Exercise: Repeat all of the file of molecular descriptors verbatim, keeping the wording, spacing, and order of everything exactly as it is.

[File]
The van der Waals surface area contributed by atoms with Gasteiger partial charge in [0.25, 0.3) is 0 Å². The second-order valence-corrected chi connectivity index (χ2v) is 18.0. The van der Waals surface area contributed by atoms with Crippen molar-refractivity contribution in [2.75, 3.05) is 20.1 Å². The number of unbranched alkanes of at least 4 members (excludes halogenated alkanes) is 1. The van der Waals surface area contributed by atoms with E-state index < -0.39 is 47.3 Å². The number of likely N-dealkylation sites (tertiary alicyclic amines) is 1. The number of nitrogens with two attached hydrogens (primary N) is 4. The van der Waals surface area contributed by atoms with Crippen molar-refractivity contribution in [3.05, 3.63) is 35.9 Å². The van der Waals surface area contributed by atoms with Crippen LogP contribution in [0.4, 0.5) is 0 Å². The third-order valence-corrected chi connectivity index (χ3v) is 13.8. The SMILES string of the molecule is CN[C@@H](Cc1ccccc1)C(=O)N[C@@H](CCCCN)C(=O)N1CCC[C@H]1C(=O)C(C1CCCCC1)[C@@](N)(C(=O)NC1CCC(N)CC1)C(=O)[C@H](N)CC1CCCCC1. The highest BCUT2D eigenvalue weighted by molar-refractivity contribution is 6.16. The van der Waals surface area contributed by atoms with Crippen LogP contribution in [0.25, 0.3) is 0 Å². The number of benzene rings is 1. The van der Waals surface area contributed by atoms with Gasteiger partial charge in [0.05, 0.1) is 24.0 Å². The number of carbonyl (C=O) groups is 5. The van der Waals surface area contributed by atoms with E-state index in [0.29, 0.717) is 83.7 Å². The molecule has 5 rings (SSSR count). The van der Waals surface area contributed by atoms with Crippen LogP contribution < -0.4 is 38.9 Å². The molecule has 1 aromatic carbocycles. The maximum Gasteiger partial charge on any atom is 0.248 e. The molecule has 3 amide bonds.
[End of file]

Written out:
The van der Waals surface area contributed by atoms with Gasteiger partial charge in [0.25, 0.3) is 0 Å². The second-order valence-corrected chi connectivity index (χ2v) is 18.0. The van der Waals surface area contributed by atoms with Crippen molar-refractivity contribution in [2.75, 3.05) is 20.1 Å². The number of unbranched alkanes of at least 4 members (excludes halogenated alkanes) is 1. The van der Waals surface area contributed by atoms with E-state index < -0.39 is 47.3 Å². The number of likely N-dealkylation sites (tertiary alicyclic amines) is 1. The number of nitrogens with two attached hydrogens (primary N) is 4. The van der Waals surface area contributed by atoms with Crippen molar-refractivity contribution in [3.05, 3.63) is 35.9 Å². The van der Waals surface area contributed by atoms with Crippen LogP contribution in [0.4, 0.5) is 0 Å². The third-order valence-corrected chi connectivity index (χ3v) is 13.8. The SMILES string of the molecule is CN[C@@H](Cc1ccccc1)C(=O)N[C@@H](CCCCN)C(=O)N1CCC[C@H]1C(=O)C(C1CCCCC1)[C@@](N)(C(=O)NC1CCC(N)CC1)C(=O)[C@H](N)CC1CCCCC1. The highest BCUT2D eigenvalue weighted by molar-refractivity contribution is 6.16. The van der Waals surface area contributed by atoms with Crippen LogP contribution in [0.25, 0.3) is 0 Å². The number of benzene rings is 1. The van der Waals surface area contributed by atoms with Gasteiger partial charge in [0.05, 0.1) is 24.0 Å². The number of carbonyl (C=O) groups is 5. The van der Waals surface area contributed by atoms with E-state index in [0.29, 0.717) is 83.7 Å². The molecule has 5 rings (SSSR count). The van der Waals surface area contributed by atoms with Crippen LogP contribution < -0.4 is 38.9 Å². The molecule has 1 aromatic carbocycles. The maximum Gasteiger partial charge on any atom is 0.248 e. The molecule has 3 amide bonds.